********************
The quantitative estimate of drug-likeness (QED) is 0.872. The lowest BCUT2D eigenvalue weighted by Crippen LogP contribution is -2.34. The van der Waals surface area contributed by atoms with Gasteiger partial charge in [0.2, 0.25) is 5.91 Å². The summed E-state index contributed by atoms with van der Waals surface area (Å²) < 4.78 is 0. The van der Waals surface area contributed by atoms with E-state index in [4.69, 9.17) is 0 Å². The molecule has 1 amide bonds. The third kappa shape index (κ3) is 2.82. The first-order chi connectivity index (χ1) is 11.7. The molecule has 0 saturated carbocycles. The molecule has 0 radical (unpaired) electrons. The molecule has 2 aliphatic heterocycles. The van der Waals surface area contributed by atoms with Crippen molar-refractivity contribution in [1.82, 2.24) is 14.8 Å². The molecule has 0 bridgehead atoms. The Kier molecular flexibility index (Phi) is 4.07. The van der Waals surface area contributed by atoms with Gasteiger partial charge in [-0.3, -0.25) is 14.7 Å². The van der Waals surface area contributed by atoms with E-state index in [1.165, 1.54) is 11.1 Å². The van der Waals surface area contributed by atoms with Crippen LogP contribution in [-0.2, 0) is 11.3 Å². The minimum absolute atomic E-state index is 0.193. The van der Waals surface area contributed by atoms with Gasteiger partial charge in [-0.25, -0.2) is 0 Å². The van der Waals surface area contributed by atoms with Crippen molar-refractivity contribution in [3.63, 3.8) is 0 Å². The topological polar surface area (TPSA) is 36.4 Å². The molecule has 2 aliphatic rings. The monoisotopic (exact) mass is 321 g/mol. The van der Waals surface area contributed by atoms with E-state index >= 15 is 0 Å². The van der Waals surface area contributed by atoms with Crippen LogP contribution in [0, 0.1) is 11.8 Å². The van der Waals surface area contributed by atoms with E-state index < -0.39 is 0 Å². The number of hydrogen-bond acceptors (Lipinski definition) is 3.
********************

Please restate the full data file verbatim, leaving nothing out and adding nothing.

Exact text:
The quantitative estimate of drug-likeness (QED) is 0.872. The lowest BCUT2D eigenvalue weighted by Crippen LogP contribution is -2.34. The van der Waals surface area contributed by atoms with Gasteiger partial charge in [0.2, 0.25) is 5.91 Å². The summed E-state index contributed by atoms with van der Waals surface area (Å²) < 4.78 is 0. The van der Waals surface area contributed by atoms with E-state index in [4.69, 9.17) is 0 Å². The molecule has 1 amide bonds. The third kappa shape index (κ3) is 2.82. The first-order chi connectivity index (χ1) is 11.7. The molecule has 0 saturated carbocycles. The molecule has 0 radical (unpaired) electrons. The molecule has 2 aliphatic heterocycles. The van der Waals surface area contributed by atoms with Crippen molar-refractivity contribution in [1.82, 2.24) is 14.8 Å². The molecule has 0 bridgehead atoms. The Kier molecular flexibility index (Phi) is 4.07. The van der Waals surface area contributed by atoms with Gasteiger partial charge in [-0.3, -0.25) is 14.7 Å². The van der Waals surface area contributed by atoms with E-state index in [1.165, 1.54) is 11.1 Å². The van der Waals surface area contributed by atoms with Crippen LogP contribution in [-0.2, 0) is 11.3 Å². The minimum absolute atomic E-state index is 0.193. The van der Waals surface area contributed by atoms with Gasteiger partial charge in [-0.25, -0.2) is 0 Å². The van der Waals surface area contributed by atoms with Crippen molar-refractivity contribution in [3.63, 3.8) is 0 Å². The topological polar surface area (TPSA) is 36.4 Å². The molecule has 2 aliphatic rings. The monoisotopic (exact) mass is 321 g/mol. The van der Waals surface area contributed by atoms with E-state index >= 15 is 0 Å². The van der Waals surface area contributed by atoms with Crippen LogP contribution in [0, 0.1) is 11.8 Å². The van der Waals surface area contributed by atoms with E-state index < -0.39 is 0 Å². The number of hydrogen-bond acceptors (Lipinski definition) is 3.